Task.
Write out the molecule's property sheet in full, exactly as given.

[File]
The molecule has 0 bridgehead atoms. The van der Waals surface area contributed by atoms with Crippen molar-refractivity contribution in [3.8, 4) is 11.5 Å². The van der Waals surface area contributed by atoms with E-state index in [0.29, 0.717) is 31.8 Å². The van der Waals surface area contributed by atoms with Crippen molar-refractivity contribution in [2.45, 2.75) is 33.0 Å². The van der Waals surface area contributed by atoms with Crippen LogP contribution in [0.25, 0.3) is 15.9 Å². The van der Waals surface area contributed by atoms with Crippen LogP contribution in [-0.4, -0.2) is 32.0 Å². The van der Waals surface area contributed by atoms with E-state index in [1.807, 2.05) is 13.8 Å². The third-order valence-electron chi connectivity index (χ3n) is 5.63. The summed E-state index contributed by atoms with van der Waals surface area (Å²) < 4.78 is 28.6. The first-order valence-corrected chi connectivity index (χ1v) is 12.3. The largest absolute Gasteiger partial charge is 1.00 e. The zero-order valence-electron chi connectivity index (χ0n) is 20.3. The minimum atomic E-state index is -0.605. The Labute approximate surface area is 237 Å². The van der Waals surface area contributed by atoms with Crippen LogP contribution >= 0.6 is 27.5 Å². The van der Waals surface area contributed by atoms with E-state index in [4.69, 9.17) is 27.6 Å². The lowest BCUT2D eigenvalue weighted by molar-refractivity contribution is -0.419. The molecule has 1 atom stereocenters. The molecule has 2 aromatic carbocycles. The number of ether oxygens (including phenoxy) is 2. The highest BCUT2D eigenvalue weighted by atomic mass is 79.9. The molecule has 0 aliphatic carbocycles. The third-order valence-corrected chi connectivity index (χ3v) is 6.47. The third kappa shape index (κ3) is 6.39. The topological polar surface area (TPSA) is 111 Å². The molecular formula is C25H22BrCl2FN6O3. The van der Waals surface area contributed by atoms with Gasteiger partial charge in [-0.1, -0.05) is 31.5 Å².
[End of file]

The molecule has 0 bridgehead atoms. The van der Waals surface area contributed by atoms with Crippen molar-refractivity contribution in [3.8, 4) is 11.5 Å². The van der Waals surface area contributed by atoms with E-state index in [0.29, 0.717) is 31.8 Å². The van der Waals surface area contributed by atoms with Crippen molar-refractivity contribution in [2.45, 2.75) is 33.0 Å². The van der Waals surface area contributed by atoms with Crippen LogP contribution in [0.25, 0.3) is 15.9 Å². The van der Waals surface area contributed by atoms with Crippen LogP contribution in [-0.4, -0.2) is 32.0 Å². The van der Waals surface area contributed by atoms with E-state index in [1.807, 2.05) is 13.8 Å². The third-order valence-electron chi connectivity index (χ3n) is 5.63. The summed E-state index contributed by atoms with van der Waals surface area (Å²) < 4.78 is 28.6. The first-order valence-corrected chi connectivity index (χ1v) is 12.3. The largest absolute Gasteiger partial charge is 1.00 e. The zero-order valence-electron chi connectivity index (χ0n) is 20.3. The minimum atomic E-state index is -0.605. The Labute approximate surface area is 237 Å². The van der Waals surface area contributed by atoms with Crippen LogP contribution >= 0.6 is 27.5 Å². The van der Waals surface area contributed by atoms with E-state index in [4.69, 9.17) is 27.6 Å². The lowest BCUT2D eigenvalue weighted by molar-refractivity contribution is -0.419. The molecule has 1 atom stereocenters. The molecule has 2 aromatic carbocycles. The number of ether oxygens (including phenoxy) is 2. The highest BCUT2D eigenvalue weighted by atomic mass is 79.9. The molecule has 0 aliphatic carbocycles. The third-order valence-corrected chi connectivity index (χ3v) is 6.47. The third kappa shape index (κ3) is 6.39. The topological polar surface area (TPSA) is 111 Å². The molecular formula is C25H22BrCl2FN6O3. The van der Waals surface area contributed by atoms with Gasteiger partial charge in [-0.1, -0.05) is 31.5 Å².